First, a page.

(C) God the Father has unconditional love for me. Showed the movie trailer for the John Cusack movie Martian Child (2007) about a sci-fi writer wanting to adopt a child who thinks he’s a Martian sent to observe Earthling life. The focus clip is when the child breaks something and thinks he’s bad and will be sent away. The father assures him that “Nothing you can do will change the way I feel about you.” and then proceeds to break other “things” showing they don’t matter as much as him. Awesome clip! — I had to “pause” when leading the discussion … it easily resonated how I hear my Heavenly Father’s voice.
Discussion was great. [Idea from thesource4ym.com with questions.]
(1) Chapter 4 Assessment questions,
(2) Pray the Lord’s Prayer each day this week,
(3) Give an example of a movie clip with a “good dad.”
First time ever, the seminarians at St Vincent DePaul Regional Seminary in Boyton Beach, FL led a retreat open for young adult of the Palm Beach Diocese. I heard about it through my friends on FaceBook. It was a Spirit-filled retreat … simple schedule … 3 seminarian testimonies … deep small group discussion … Benediction & Adoration … and lots of social time.
Even though I couldn’t stay for the whole retreat, I’m grateful to have been invited and grateful to see by brother seminarians at their finest at “home.”
Hopefully, with their great turnout, they can do more events to not only reach out to the community, but keep vocations on everyone’s minds and prayers!
Here’s some pictures I took of their beautiful chapel on campus:
Today’s top Google News story in America was ‘Lost’ fans lobby Obama on State of the Union sked where LOST fans were petitioning President Obama to not have the State of the Union speech on Feb 2, the day of the 3 hour premiere of the final season of LOST. Aside from the embarrassment that a TV show is more important to people than reality (with political spin), I found the LOST promo picture interesting, with allusions to da Vinci’s Last Supper portrait.
I have been following LOST the last few seasons and want it end — they just keep teasing and dragging. The promo photo actually has 2 versions. An analysis of the differences was noted in a article I found called Decoding the ‘Lost’ Supper. Are there hidden revelations in the pictures about the last season? Here are the 2 versions. Click them for larger pics.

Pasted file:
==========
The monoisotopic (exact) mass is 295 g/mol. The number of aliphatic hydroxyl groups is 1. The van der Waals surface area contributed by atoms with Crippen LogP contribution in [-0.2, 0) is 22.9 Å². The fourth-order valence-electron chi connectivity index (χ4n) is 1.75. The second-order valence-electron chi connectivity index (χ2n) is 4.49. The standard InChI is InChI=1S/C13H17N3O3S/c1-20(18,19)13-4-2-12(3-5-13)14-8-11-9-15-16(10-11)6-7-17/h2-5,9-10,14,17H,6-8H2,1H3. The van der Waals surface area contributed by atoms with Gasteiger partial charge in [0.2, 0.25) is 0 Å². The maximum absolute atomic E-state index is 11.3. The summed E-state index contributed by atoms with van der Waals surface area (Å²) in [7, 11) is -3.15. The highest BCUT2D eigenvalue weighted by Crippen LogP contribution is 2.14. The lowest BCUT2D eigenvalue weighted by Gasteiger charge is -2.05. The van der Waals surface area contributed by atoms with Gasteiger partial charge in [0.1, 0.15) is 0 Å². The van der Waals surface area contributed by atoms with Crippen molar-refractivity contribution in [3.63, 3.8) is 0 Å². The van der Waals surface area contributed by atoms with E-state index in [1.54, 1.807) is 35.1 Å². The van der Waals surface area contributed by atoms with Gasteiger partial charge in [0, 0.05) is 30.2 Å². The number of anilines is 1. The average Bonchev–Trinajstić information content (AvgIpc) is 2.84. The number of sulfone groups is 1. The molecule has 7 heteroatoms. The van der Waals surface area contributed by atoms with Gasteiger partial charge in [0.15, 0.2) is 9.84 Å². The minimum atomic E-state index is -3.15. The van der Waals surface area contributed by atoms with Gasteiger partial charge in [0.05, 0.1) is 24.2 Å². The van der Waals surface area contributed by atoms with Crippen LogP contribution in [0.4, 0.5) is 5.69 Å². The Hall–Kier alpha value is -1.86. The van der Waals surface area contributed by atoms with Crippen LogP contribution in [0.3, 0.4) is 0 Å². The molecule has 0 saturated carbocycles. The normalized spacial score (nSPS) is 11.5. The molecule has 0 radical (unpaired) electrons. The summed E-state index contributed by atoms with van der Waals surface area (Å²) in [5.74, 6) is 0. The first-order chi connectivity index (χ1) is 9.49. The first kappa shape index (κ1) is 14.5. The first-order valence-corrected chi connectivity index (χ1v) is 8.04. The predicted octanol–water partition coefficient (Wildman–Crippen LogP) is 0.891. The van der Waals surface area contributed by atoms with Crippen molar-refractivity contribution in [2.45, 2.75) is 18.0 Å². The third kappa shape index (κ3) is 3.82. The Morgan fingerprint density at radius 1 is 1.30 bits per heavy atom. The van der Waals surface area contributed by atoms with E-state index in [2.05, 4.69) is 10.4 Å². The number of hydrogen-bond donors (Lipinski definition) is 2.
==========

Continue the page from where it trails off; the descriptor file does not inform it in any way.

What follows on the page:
Does their position have anything to do with the Apostles in Da Vinci’s “Last Supper”? Why are people swapped between pics? Why are some distanced? Why is Sayid in Judas Iscariot’s position? It would be interesting to revisit the pictures at the end of the season. Check out the article.
My sister, fiance & my mother are in Chicago for her 2nd of 4 bridal showers. Her fiance just sent me a picture of the Sears Tower “Skydeck Ledge.” Wow! Wish I was there!
The Ledge brings an exhilarating new experience to the Skydeck. At 1,353 feet up, The Ledge’s glass boxes extend out 4.3 feet from the skyscraper’s Skydeck on the 103rd floor, providing never-before-seen views of the city. An unmatched view is not all the Skydeck offers. From the moment visitors arrive they enjoy interactive and educational attractions that not only highlight the iconic landmark, but also celebrate Chicago’s sports, architecture, pop-culture, history, food, music and people.
My sister got me interested in The Big Bang Theory, so I watched the first episode from this season 3.
There’s a scene when Sheldon goes back home to Texas and does a prayer before eating dinner that would have come in handy for Thanksgiving. Here is goes …
By His hand, we are all fed.
Give us Lord, our daily bread.
Please know that we are truly grateful,
For every cup and every plateful.
This morning, I saw Bryan Garcia, Javier & Chuck on the FRONT page of the Miami Herald and I thought I was dreaming. After realizing I wasn’t, I started reading the article titled, “Answering the Call” that continued to TWO FULL PAGES inside. WOW!!!
The rector, Msgr Michael Carruthers, has some great quotes as well. “What they [seminarians] want most is help in knowing the Lord. If that leads to priesthood, great.” And is the section about struggling in discernment, he said, “If you don’t struggle, you’re not discerning.”
The article closed with one of my favorite passage, Jeremiah 29:11, “For I know the plans I have for you, declares the Lord, plans to prosper you and not to harm you, plans to give you hope and a future.”
There is also a SECOND ARTICLE on “Priesthood of today is much smaller than a decade ago.”
There is also an AUDIO SLIDESHOW with Bryan sharing his experience in seminary at SJVCS. CHECK IT ALL OUT!!!
During lunch at Arby’s, I put together this “kid’s toy” that said age 3+. Probably the worst kid’s toy EVER! Even with 2 bachelor’s degrees, I had difficult putting this 15 piece paper-cutout of a “bobble head Wonder Woman.” She didn’t last long after her completion either.
Attitude of Gratitude (prayer)
Dear Lord, we come to You today
With a humble attitude.
For all you give, our hearts are full
Of love and gratitude.Thank you for this special time
To offer our Thanksgiving.
Thank you for this food, and for
The blessed lives we’re living.
In Jesus’ name we pray; Amen
—By Joanna Fuchs